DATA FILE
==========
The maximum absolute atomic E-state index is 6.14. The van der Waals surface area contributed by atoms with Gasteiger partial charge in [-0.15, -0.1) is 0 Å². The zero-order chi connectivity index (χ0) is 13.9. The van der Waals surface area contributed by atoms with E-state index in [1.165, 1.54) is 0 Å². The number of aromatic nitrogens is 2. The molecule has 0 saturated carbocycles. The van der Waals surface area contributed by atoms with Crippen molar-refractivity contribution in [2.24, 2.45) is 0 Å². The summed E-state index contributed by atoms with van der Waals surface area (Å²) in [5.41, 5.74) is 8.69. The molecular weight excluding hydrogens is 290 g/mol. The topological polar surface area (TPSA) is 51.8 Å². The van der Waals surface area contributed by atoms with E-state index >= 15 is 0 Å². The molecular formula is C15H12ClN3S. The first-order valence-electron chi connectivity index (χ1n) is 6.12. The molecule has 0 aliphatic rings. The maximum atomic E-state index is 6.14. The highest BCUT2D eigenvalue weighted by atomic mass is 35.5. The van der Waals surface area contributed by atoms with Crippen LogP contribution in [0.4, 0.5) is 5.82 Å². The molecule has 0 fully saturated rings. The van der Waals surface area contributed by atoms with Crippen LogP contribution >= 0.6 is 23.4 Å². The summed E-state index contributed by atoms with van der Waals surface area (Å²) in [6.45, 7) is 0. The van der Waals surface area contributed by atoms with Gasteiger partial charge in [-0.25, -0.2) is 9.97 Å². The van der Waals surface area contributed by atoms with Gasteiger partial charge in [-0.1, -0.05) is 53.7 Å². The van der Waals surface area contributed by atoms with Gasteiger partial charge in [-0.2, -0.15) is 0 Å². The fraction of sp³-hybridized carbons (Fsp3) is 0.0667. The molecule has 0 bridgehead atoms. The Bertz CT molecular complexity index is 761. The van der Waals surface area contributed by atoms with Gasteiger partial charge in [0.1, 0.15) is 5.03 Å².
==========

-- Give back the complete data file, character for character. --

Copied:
The maximum absolute atomic E-state index is 6.14. The van der Waals surface area contributed by atoms with Gasteiger partial charge in [-0.15, -0.1) is 0 Å². The zero-order chi connectivity index (χ0) is 13.9. The van der Waals surface area contributed by atoms with E-state index in [1.165, 1.54) is 0 Å². The number of aromatic nitrogens is 2. The molecule has 0 saturated carbocycles. The van der Waals surface area contributed by atoms with Crippen molar-refractivity contribution in [2.24, 2.45) is 0 Å². The summed E-state index contributed by atoms with van der Waals surface area (Å²) in [5.41, 5.74) is 8.69. The molecular weight excluding hydrogens is 290 g/mol. The topological polar surface area (TPSA) is 51.8 Å². The van der Waals surface area contributed by atoms with E-state index >= 15 is 0 Å². The molecular formula is C15H12ClN3S. The first-order valence-electron chi connectivity index (χ1n) is 6.12. The molecule has 0 aliphatic rings. The maximum atomic E-state index is 6.14. The highest BCUT2D eigenvalue weighted by atomic mass is 35.5. The van der Waals surface area contributed by atoms with Crippen LogP contribution in [0.4, 0.5) is 5.82 Å². The molecule has 0 fully saturated rings. The van der Waals surface area contributed by atoms with Crippen LogP contribution >= 0.6 is 23.4 Å². The summed E-state index contributed by atoms with van der Waals surface area (Å²) in [6.45, 7) is 0. The van der Waals surface area contributed by atoms with Gasteiger partial charge in [-0.25, -0.2) is 9.97 Å². The van der Waals surface area contributed by atoms with Gasteiger partial charge in [-0.1, -0.05) is 53.7 Å². The van der Waals surface area contributed by atoms with Gasteiger partial charge in [-0.2, -0.15) is 0 Å². The fraction of sp³-hybridized carbons (Fsp3) is 0.0667. The molecule has 0 bridgehead atoms. The Bertz CT molecular complexity index is 761. The van der Waals surface area contributed by atoms with Gasteiger partial charge in [0.1, 0.15) is 5.03 Å².